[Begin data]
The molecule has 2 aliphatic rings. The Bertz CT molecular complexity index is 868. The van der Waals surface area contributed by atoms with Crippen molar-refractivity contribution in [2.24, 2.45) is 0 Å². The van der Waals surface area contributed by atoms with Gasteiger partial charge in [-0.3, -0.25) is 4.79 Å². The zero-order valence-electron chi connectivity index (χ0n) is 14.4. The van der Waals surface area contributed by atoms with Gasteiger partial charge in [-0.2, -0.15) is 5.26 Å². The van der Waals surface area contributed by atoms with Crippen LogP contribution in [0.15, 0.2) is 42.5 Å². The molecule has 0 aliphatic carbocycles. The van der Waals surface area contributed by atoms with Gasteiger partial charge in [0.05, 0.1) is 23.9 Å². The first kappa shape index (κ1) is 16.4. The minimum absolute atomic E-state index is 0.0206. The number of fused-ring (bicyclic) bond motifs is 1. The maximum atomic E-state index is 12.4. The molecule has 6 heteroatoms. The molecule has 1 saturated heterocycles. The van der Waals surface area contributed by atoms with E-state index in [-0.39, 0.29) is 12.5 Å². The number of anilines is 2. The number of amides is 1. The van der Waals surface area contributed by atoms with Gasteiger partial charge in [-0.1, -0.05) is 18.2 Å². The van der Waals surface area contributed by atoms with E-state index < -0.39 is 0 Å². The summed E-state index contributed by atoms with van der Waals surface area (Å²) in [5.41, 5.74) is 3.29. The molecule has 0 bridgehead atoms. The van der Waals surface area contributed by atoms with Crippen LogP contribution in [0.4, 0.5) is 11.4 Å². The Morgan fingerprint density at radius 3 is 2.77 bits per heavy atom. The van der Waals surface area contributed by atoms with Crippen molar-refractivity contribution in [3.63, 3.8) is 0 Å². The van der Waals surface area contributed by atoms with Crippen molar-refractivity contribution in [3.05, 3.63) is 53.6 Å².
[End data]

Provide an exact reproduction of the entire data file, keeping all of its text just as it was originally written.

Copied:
The molecule has 2 aliphatic rings. The Bertz CT molecular complexity index is 868. The van der Waals surface area contributed by atoms with Crippen molar-refractivity contribution in [2.24, 2.45) is 0 Å². The van der Waals surface area contributed by atoms with Gasteiger partial charge in [-0.3, -0.25) is 4.79 Å². The zero-order valence-electron chi connectivity index (χ0n) is 14.4. The van der Waals surface area contributed by atoms with Gasteiger partial charge in [-0.2, -0.15) is 5.26 Å². The van der Waals surface area contributed by atoms with Crippen LogP contribution in [0.15, 0.2) is 42.5 Å². The molecule has 0 aliphatic carbocycles. The van der Waals surface area contributed by atoms with Gasteiger partial charge in [0.05, 0.1) is 23.9 Å². The first kappa shape index (κ1) is 16.4. The minimum absolute atomic E-state index is 0.0206. The number of fused-ring (bicyclic) bond motifs is 1. The maximum atomic E-state index is 12.4. The molecule has 6 heteroatoms. The molecule has 1 saturated heterocycles. The van der Waals surface area contributed by atoms with E-state index in [-0.39, 0.29) is 12.5 Å². The number of anilines is 2. The number of amides is 1. The van der Waals surface area contributed by atoms with Gasteiger partial charge in [-0.1, -0.05) is 18.2 Å². The van der Waals surface area contributed by atoms with E-state index < -0.39 is 0 Å². The summed E-state index contributed by atoms with van der Waals surface area (Å²) in [5.41, 5.74) is 3.29. The molecule has 0 bridgehead atoms. The van der Waals surface area contributed by atoms with Crippen LogP contribution in [0.4, 0.5) is 11.4 Å². The Morgan fingerprint density at radius 3 is 2.77 bits per heavy atom. The van der Waals surface area contributed by atoms with Crippen molar-refractivity contribution in [3.63, 3.8) is 0 Å². The van der Waals surface area contributed by atoms with Crippen molar-refractivity contribution in [3.05, 3.63) is 53.6 Å².